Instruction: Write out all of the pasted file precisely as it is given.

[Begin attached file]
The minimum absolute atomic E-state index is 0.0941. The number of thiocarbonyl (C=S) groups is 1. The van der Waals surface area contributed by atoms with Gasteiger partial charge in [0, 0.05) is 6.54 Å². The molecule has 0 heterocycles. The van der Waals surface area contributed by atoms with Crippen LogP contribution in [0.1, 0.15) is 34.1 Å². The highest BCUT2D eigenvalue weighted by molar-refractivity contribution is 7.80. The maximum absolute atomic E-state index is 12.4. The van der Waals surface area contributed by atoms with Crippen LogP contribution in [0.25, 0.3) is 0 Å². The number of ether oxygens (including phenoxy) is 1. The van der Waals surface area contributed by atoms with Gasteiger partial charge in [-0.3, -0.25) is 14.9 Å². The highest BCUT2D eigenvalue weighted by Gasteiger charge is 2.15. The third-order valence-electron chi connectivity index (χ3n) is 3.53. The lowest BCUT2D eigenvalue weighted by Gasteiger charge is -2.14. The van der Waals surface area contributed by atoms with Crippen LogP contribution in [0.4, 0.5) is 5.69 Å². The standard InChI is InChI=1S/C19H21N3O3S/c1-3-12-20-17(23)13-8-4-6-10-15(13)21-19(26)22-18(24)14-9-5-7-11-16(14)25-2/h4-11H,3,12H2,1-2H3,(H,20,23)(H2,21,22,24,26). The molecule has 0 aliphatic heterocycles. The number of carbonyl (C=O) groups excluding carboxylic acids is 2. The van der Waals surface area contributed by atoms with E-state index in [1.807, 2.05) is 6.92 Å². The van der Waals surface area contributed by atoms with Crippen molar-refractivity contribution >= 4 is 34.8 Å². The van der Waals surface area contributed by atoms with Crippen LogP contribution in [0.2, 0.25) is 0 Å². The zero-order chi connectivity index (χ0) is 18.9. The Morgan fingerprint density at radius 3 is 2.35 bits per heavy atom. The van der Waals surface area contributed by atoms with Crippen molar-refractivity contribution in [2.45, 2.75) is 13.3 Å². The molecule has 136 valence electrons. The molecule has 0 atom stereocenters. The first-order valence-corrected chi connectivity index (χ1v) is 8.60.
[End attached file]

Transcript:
The minimum absolute atomic E-state index is 0.0941. The number of thiocarbonyl (C=S) groups is 1. The van der Waals surface area contributed by atoms with Gasteiger partial charge in [0, 0.05) is 6.54 Å². The molecule has 0 heterocycles. The van der Waals surface area contributed by atoms with Crippen LogP contribution in [0.1, 0.15) is 34.1 Å². The highest BCUT2D eigenvalue weighted by molar-refractivity contribution is 7.80. The maximum absolute atomic E-state index is 12.4. The van der Waals surface area contributed by atoms with Crippen LogP contribution in [0.25, 0.3) is 0 Å². The number of ether oxygens (including phenoxy) is 1. The van der Waals surface area contributed by atoms with Gasteiger partial charge in [-0.3, -0.25) is 14.9 Å². The highest BCUT2D eigenvalue weighted by Gasteiger charge is 2.15. The third-order valence-electron chi connectivity index (χ3n) is 3.53. The lowest BCUT2D eigenvalue weighted by Gasteiger charge is -2.14. The van der Waals surface area contributed by atoms with Crippen LogP contribution in [0.4, 0.5) is 5.69 Å². The standard InChI is InChI=1S/C19H21N3O3S/c1-3-12-20-17(23)13-8-4-6-10-15(13)21-19(26)22-18(24)14-9-5-7-11-16(14)25-2/h4-11H,3,12H2,1-2H3,(H,20,23)(H2,21,22,24,26). The molecule has 0 aliphatic heterocycles. The number of carbonyl (C=O) groups excluding carboxylic acids is 2. The van der Waals surface area contributed by atoms with E-state index in [1.807, 2.05) is 6.92 Å². The van der Waals surface area contributed by atoms with Crippen molar-refractivity contribution >= 4 is 34.8 Å². The van der Waals surface area contributed by atoms with Crippen LogP contribution in [0.2, 0.25) is 0 Å². The zero-order chi connectivity index (χ0) is 18.9. The Morgan fingerprint density at radius 3 is 2.35 bits per heavy atom. The van der Waals surface area contributed by atoms with Crippen molar-refractivity contribution in [2.45, 2.75) is 13.3 Å². The molecule has 136 valence electrons. The molecule has 0 atom stereocenters. The first-order valence-corrected chi connectivity index (χ1v) is 8.60.